Former Labor chief minister Jon Stanhope has compared Chief Minister Andrew Barr to Donald Trump accusing him of "petulant" handling of the poker machine issue, and once again urged his party to sever its links with gambling.
Mr Stanhope said the ACT ICAC, when it was set up, ought to look first at the Labor Party's relationship with the Labor clubs and with the construction union's Tradies clubs.
"If the Labor Party was smart it would sell the clubs before it comes to that," he said in a letter to the editor published in The Canberra Times on Tuesday. Mr Stanhope, who sent the letter before heading overseas for three weeks, has not made a specific allegation, but refers to a "gross conflict of interest".
He is a lifetime member of the Labor Party, but vociferous in attacking Labor for its treatment of asylum seekers, and regularly criticises Labor in the ACT for losing traction on affordable housing, pushing up land prices, failing indigenous people and being bankrolled by poker machine profits.
But this time, he has gone further, saying Mr Barr's "Trump-like response to Clubs ACT daring to oppose the government over the decision to give the casino poker machines does seem, at best, a tad petulant".
"Residents and community organisations are entitled to disagree with and to oppose the actions of government. It's called democracy," he said.
Mr Stanhope was referring to Mr Barr's refusal to deal with the clubs industry body Clubs ACT. Mr Barr has shut the group out after it bankrolled a campaign against Labor at the last election over a decision to allow poker machines in the casino.
Now, Mr Barr has slammed the group as a "wreckage" and a "joke" and says he will deal with a breakaway group instead. He officially launched the breakaway group last week.
With four clubs as members, it was set up by the Construction, Forestry Mining and Engineering Union's Tradies clubs and is headed by Burns Club chief Athol Chalmers. The Labor Party's clubs belong to neither group.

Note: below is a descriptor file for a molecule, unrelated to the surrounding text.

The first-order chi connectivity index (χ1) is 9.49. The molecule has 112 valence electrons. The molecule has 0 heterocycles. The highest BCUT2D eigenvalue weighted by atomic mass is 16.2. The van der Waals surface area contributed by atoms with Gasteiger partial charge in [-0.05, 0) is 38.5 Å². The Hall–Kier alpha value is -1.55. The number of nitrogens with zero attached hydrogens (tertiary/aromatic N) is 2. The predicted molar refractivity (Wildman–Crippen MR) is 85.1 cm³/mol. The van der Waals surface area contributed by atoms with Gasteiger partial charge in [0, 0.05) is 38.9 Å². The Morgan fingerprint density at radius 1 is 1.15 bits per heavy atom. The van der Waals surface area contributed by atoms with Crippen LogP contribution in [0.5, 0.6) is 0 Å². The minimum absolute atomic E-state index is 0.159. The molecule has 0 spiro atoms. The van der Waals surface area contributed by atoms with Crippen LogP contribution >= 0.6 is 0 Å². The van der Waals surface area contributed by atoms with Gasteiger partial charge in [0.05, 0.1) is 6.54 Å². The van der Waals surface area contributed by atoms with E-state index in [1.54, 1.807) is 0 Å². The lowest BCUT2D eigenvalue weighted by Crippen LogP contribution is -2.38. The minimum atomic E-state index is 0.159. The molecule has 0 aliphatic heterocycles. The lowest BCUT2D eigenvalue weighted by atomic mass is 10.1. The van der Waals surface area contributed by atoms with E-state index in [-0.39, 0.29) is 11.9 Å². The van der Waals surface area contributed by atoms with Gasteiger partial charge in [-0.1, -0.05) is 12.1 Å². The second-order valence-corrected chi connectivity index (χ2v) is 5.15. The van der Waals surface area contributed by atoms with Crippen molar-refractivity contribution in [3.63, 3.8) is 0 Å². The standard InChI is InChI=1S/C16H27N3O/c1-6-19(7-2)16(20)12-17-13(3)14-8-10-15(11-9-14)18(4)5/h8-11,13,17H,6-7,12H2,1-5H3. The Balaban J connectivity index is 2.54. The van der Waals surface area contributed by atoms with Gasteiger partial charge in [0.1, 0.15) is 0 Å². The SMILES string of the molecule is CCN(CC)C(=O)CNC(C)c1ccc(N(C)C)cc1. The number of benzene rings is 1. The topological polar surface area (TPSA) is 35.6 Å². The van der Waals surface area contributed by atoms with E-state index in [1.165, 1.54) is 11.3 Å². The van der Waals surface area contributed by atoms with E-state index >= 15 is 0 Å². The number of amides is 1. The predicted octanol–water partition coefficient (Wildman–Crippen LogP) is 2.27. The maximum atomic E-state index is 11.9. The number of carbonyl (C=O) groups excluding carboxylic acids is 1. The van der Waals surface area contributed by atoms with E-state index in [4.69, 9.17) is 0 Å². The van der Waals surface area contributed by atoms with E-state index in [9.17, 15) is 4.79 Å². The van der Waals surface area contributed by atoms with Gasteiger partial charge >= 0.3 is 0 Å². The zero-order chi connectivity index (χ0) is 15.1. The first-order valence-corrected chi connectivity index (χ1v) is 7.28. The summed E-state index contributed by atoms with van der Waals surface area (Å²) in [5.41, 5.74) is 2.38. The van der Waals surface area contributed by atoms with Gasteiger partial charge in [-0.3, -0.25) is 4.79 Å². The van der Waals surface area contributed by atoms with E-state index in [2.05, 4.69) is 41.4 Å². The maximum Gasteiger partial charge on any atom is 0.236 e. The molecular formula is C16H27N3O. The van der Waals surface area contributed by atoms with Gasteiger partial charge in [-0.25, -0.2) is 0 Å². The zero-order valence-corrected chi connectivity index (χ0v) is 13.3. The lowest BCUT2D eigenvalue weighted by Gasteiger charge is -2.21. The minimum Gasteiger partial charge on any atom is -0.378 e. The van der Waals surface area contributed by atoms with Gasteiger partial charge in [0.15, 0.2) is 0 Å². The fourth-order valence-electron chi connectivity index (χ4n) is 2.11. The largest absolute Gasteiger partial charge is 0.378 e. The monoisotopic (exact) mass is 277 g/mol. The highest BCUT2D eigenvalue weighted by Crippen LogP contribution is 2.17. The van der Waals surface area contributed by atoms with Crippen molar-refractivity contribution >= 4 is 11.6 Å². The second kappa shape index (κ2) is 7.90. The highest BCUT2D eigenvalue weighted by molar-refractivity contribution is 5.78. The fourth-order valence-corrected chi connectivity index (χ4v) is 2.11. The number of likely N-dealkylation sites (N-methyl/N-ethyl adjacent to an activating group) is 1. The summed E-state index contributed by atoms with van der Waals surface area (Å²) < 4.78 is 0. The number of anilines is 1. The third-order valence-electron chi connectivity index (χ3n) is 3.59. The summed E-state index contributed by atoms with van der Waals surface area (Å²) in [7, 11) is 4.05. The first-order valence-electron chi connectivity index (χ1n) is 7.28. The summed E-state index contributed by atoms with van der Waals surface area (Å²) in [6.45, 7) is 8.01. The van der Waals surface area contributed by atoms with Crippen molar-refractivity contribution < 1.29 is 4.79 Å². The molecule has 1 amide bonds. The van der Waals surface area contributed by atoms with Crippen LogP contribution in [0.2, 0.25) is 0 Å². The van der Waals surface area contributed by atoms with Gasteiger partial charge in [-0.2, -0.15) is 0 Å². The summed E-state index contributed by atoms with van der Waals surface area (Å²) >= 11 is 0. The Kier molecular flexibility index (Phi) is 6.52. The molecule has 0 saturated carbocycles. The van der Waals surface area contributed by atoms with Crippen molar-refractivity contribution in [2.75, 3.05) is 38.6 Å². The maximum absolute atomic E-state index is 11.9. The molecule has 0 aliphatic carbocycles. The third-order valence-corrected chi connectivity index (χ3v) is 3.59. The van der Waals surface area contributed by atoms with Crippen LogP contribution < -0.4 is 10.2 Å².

Mr Stanhope said Mr Barr's decision to deal only with the breakaway group was a "gross conflict of interest".
"The CFMEU is not just affiliated with the ACT branch of the Labor Party, it is the most powerful and influential organ of the party," he said.
"I would imagine that at least half, if not more, of the Labor members of the ACT Legislative Assembly owe their preselection to the CFMEU."
Mr Barr made no comment on Mr Stanhope's attack on Tuesday, other than rejecting the suggestion that half of Labor parliamentarians owed their preselection to the CFMEU. Labor had rank and file preselection, he said.
On selling the clubs, Mr Barr said that was a question for the party.
"I don't have a view either way. It's about a 100th order issue," he said.
Mr Hall did not respond to requests for comment.
Between them, the Tradies and the Labor clubs control almost 1000 of the city's 4600 poker machines. Labor has 489 and the Tradies have 467. Mr Stanhope attempted to sell off the clubs in 2009 when he was chief minister, and a deal was struck to sell the clubs to the CFMEU, for about $20 million. But the sale was stymied when the federal party intervened.
Mr Stanhope has continued to push for the sale. Two years ago, he put a motion to his party sub-branch calling for the sale, but was defeated.
Mr Barr and Mr Stanhope were in government together for five years, when Mr Barr was a minister in Mr Stanhope's cabinet. Mr Stanhope stood down in 2011 after 10 years as chief minister.